The U.S. declared war against Mexico on May 13, 1846, with U.S. forces quickly overcoming Mexican forces, occupying Santa Fe de Nuevo México and Alta California Territory, then invading parts of Northeastern Mexico and Northwest Mexico; meanwhile, the Pacific Squadron conducted a blockade, and took control of several garrisons on the Pacific coast farther south in Baja California Territory.
U.S. Army General Winfield Scott captured the capital Mexico City, marching from the port of Veracruz, virtually unopposed. The war lasted one year until the fall of 1847 and ended in Mexico’s defeat, resulting in the loss of approximately half of its national territory in the north. When news of the war reached California, the fall of Mexican California was swift. The U.S. captured Monterey on July 15, 1846, prompting Gov. Pico to issue the following proclamation:
“Pío Pico, Constitutional Governor of the Department of California, hereby makes known to its inhabitants that the country is threatened by the United States by land and by sea, that it now occupies Monterey, Sonoma, San Francisco, and other frontier points to the north of this department, where the Stars and Stripes now wave with further threatenings to occupy more ports and towns and to subdue them to its laws; therefore, this government, having stood firmly resolved to do its utmost to oppose the most unjust aggression committed during late centuries, caused by a nation possessed with extraordinary ambitions, purposely authorizing a cleverly disguised robbery, exercising power over us during a period of political weakness.”
It was one of Pío Pico’s final acts as governor. As American forces advanced on Southern California, Pico fled to Baja California-Mexico in a futile attempt to raise a resistance force and to prevent his capture and imprisonment.
In the end, Los Angeles fell to the invading American troops and the capture of Mexico City in September 1847 sealed California’s fate, becoming a permanent American possession.
The aggression against Mexico by the U.S. also established a long-held belief by Mexicans, and Mexican-Americans to this day, that the U.S. stole California.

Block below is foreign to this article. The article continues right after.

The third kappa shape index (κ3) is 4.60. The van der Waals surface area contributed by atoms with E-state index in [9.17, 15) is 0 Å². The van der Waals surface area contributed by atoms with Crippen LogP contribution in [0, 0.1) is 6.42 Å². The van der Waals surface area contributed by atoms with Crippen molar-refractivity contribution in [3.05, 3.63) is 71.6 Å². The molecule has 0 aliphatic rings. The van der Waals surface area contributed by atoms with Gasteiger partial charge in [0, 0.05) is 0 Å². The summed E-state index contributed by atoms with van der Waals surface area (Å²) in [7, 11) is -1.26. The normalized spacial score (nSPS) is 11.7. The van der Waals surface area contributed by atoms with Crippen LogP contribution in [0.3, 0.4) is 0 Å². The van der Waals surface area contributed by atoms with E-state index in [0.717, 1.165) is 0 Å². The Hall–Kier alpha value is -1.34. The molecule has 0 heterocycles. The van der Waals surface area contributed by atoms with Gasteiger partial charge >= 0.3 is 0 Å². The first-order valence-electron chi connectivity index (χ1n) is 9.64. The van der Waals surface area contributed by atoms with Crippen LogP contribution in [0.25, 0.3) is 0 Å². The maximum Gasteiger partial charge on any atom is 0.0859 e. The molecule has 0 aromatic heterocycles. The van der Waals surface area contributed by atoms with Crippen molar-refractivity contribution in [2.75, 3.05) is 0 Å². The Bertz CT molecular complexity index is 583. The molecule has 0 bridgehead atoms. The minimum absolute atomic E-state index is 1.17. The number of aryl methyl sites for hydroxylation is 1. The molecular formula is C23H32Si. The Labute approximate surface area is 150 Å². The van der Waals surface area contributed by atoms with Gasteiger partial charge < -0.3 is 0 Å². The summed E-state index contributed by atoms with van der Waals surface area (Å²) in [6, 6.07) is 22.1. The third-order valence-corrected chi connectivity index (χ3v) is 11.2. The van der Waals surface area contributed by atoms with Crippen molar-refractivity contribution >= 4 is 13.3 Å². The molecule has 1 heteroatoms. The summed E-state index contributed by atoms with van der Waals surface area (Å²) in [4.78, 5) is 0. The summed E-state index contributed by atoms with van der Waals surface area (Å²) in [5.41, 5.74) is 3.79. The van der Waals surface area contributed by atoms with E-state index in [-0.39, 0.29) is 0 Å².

Pío Pico’s focus on business
Pico returned to Southern California after the Treaty of Guadalupe Hidalgo established peace between the U.S. and Mexico. Although Pico would never learn English, relying instead on an interpreter, he remained one of Southern California’s leading citizens through much of the 19th century. He was a brilliant businessman and dealmaker as evident by his great wealth. But little is known as about the genesis of earnings. It can be assumed that Pico’s initial investment came from military service in Mexico, as the Mexican government was known to repay military service with the awarding of land grants.
In 1868, Pío Pico sold his vast landholdings in the San Fernando Valley to provide capital for the construction of the 33-room Pico House (Casa de Pico) on the old plaza of Los Angeles, opposite today’s Olvera Street. At the time of its opening in 1869, it was the most lavish hotel in Southern California and the city’s first three-story high rise.
By the advent of the early 1900s, however, the Pico House had lost its splendor and was in decline along with the neighborhood, as L.A.’s business center moved further south. After decades of serving as a shabby flop house, it was deeded to the State of California in 1953 and is now a part of El Pueblo de Los Angeles State Historic Monument. It is used today occasionally for exhibits and special events.
Decline of Pío Pico
Unfortunately, Pico’s wealth and affluence would fade 10 years later. He lost the hotel and other properties to foreclosure. His decline was attributed to extravagant living, heavy gambling, fraud, and bad business practices. The culmination conspired to rob him of nearly everything he accumulated, forcing him to liquidate his real estate holdings.
In 1893, a committee of local boosters and history enthusiasts asked him to appear at the Chicago World’s Columbian Exposition as “the last of the California dons.” Pico refused, considering it an affront to his dignity.
It is believed that Pico was later swindled out of his home and ranch in present-day Whittier. And even though he defended his position and fortune in more than 100 legal cases, including 20 that were argued before the California Supreme Court, he never regained his previous standing.
Tragically, Pío Pico’s final years were impoverished. He died in 1894 at the home of his daughter Joaquina Pico Moreno in Los Angeles and was buried in the old Calvary Cemetery on North Broadway in Downtown Los Angeles. His remains, as well as those of his wife, Maria, were disinterred and relocated in 1921 to a modest tomb in El Campo Santo Cemetery, now the Homestead Museum in the City of Industry.
Besides Pío Pico’s gradual fall from grace, he also suffered a physical malady called acromegaly, the excessive hormonal production of the pituitary gland resulting in abnormal growths on the face, hands, and chest. The disorder was also accompanied by occasional symptoms of headache, double vision, fatigue, chest pain, shortness of breath, frequent urination, extreme thirst, severe snoring, muscle weakness, and impotence.
The legacy of Mexican California’s final governor is permanently enshrined in street names, schools, parks, and businesses across Southern California. Los Angeles boasts a proud history owing to its greatness, in part, an enduring personality — an amazing Angelino named Pío de Jesus Pico.